- The Washington Times - Wednesday, January 22, 2003

Palestinian factions to air ending attacks
CAIRO Surrounded by hope but shrouded in doubt, a broad spectrum of Palestinian factions will hold their first talks in Cairo today to discuss an Egyptian proposal on stopping attacks inside Israel for a year.
Some analysts say the meeting of 10 factions could be valuable in opening a dialogue among so many diverse group. "People are looking for a modest result. … When it comes to suicide attacks, I think the most people can talk about is a temporary halt," said Ziad Abu-Amr, chairman of the political committee of the Palestinian Legislative Council.
So far, only Palestinian Authority Chairman Yasser Arafat's mainstream Fatah group has endorsed Egypt's proposal, and Palestinian officials say important questions remain, such as whether Israel would respond by withdrawing troops from some Palestinian areas or stopping its assassinations of militants.

Authorities brace for vast hajj turnout
RIYADH Saudi Arabia says it is prepared to deal with any security risk posed by the largest global gathering of Muslims next month, when up to 2 million worshippers converge on the kingdom for the annual hajj pilgrimage.
Anti-Western sentiments have been rising in the kingdom, the birthplace of Islam, as the United States masses troops around Iraq in preparation for an attack on Baghdad. But last year's hajj, which followed the September 11 attacks on the United States, passed peacefully.
"By the will of God, the hajj season will be peaceful and free of incidents, as hajj is a time of piety. But the security forces are ready for every emergency," Deputy Interior Minister Prince Ahmed bin Abdul Aziz declared in remarks published Monday by the newspaper al-Riyadh.

Baghdad can provide data on 1991 prisoners
KUWAIT CITY Baghdad is ready to present new information today on Kuwaitis and others held in Iraq since the 1991 Gulf war, an issue that has fueled tensions between the two countries, a U.N. official said yesterday.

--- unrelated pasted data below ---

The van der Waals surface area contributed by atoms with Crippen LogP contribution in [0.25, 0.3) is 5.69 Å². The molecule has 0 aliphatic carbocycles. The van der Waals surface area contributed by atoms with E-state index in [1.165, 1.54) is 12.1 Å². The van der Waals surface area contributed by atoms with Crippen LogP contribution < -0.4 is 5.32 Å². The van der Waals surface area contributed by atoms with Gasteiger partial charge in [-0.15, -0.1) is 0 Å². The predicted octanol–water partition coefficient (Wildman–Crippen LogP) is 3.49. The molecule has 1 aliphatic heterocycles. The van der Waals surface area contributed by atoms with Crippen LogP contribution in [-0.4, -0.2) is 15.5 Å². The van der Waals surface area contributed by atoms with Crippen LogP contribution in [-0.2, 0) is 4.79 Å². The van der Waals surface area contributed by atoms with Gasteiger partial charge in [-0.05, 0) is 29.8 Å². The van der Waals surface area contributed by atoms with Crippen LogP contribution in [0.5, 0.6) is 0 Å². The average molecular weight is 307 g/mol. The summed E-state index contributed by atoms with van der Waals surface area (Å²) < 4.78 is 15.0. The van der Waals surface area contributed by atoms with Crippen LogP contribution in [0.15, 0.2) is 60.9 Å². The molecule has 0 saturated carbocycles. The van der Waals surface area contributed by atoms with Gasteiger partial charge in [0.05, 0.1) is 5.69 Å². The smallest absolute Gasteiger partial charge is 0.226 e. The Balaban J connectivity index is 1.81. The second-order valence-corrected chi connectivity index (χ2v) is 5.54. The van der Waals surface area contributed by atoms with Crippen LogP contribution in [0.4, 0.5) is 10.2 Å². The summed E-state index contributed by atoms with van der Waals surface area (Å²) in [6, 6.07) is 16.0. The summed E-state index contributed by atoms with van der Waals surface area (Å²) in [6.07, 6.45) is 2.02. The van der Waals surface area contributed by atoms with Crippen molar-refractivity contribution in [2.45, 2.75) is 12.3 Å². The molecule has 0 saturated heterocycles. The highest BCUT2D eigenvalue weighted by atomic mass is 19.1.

"They have agreed to meet the Kuwaitis at a meeting in Amman [Jordan] and to present new information on this matter," said Yuli Vorontsov, who is in charge of accounting for hundreds of people and property missing since Iraq's 1990 invasion of Kuwait.
"They do not deny the presence of prisoners, but they say it is very difficult to get information on their whereabouts because many witnesses have disappeared," he told reporters. Baghdad has said it only recorded the arrest of 126 of the 605 people missing during its occupation of Kuwait, and that it later lost track of them during a Shi'ite uprising in southern Iraq.

Weekly notes …
Prospective Palestinian suicide bombers should not miss the opportunity of striking at the increased number of U.S. troops in the Middle East, a leading Iranian hard-liner wrote yesterday. In an editorial in his Kayhan newspaper, Hossein Shariatmadari reasoned that American troops are a far easier target for "martyrdom-seeking operations" than Israelis. … Sending Iraqi President Saddam Hussein into exile would create a "dangerous precedent," Yemeni President Ali Abdullah Saleh told students at San'a university. Exiling senior Iraqi officials is a "flagrant interference in the affairs of a Muslim Arab country … [which] we totally reject. … If there is a unilateral war, the U.N. will have to close and leave all countries, big or small, without any protection," Mr. Saleh added.

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